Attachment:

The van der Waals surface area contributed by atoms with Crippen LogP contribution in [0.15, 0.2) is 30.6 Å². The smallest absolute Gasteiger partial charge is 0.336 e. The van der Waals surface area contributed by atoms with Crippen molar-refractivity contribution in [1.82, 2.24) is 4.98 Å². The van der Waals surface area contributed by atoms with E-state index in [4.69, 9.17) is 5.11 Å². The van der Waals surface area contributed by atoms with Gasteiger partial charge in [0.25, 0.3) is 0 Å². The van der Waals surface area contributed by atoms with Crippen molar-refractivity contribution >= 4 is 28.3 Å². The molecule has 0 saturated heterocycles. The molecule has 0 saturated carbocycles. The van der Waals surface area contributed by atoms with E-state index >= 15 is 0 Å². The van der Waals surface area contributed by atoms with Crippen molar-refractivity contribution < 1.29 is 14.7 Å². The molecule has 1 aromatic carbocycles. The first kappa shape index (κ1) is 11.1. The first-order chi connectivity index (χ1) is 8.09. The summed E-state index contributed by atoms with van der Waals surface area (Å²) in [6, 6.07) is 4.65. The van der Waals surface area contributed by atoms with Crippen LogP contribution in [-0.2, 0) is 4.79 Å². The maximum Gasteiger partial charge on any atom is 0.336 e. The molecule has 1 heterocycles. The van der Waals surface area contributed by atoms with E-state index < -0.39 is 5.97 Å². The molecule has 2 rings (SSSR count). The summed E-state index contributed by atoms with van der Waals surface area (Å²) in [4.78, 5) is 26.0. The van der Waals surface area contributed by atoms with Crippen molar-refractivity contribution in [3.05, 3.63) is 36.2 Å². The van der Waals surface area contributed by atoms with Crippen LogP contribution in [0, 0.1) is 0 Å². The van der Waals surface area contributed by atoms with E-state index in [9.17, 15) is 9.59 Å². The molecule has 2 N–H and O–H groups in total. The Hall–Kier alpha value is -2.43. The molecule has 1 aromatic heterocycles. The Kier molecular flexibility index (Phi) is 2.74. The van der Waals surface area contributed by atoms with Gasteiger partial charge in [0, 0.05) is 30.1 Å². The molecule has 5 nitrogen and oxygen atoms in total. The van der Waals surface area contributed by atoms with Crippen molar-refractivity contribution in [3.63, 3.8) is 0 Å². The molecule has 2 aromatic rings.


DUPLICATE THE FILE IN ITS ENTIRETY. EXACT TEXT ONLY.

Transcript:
The van der Waals surface area contributed by atoms with Crippen LogP contribution in [0.15, 0.2) is 30.6 Å². The smallest absolute Gasteiger partial charge is 0.336 e. The van der Waals surface area contributed by atoms with Crippen molar-refractivity contribution in [1.82, 2.24) is 4.98 Å². The van der Waals surface area contributed by atoms with E-state index in [4.69, 9.17) is 5.11 Å². The van der Waals surface area contributed by atoms with Gasteiger partial charge in [0.25, 0.3) is 0 Å². The van der Waals surface area contributed by atoms with Crippen molar-refractivity contribution >= 4 is 28.3 Å². The molecule has 0 saturated heterocycles. The molecule has 0 saturated carbocycles. The van der Waals surface area contributed by atoms with E-state index >= 15 is 0 Å². The van der Waals surface area contributed by atoms with Crippen molar-refractivity contribution < 1.29 is 14.7 Å². The molecule has 1 aromatic carbocycles. The first kappa shape index (κ1) is 11.1. The first-order chi connectivity index (χ1) is 8.09. The summed E-state index contributed by atoms with van der Waals surface area (Å²) in [6, 6.07) is 4.65. The van der Waals surface area contributed by atoms with Crippen LogP contribution in [-0.2, 0) is 4.79 Å². The maximum Gasteiger partial charge on any atom is 0.336 e. The molecule has 1 heterocycles. The van der Waals surface area contributed by atoms with E-state index < -0.39 is 5.97 Å². The molecule has 2 rings (SSSR count). The summed E-state index contributed by atoms with van der Waals surface area (Å²) in [4.78, 5) is 26.0. The van der Waals surface area contributed by atoms with Crippen molar-refractivity contribution in [3.05, 3.63) is 36.2 Å². The van der Waals surface area contributed by atoms with Crippen LogP contribution in [0, 0.1) is 0 Å². The van der Waals surface area contributed by atoms with E-state index in [9.17, 15) is 9.59 Å². The molecule has 2 N–H and O–H groups in total. The Hall–Kier alpha value is -2.43. The molecule has 1 aromatic heterocycles. The Kier molecular flexibility index (Phi) is 2.74. The van der Waals surface area contributed by atoms with Gasteiger partial charge in [0, 0.05) is 30.1 Å². The molecule has 5 nitrogen and oxygen atoms in total. The van der Waals surface area contributed by atoms with Crippen molar-refractivity contribution in [3.63, 3.8) is 0 Å². The molecule has 2 aromatic rings.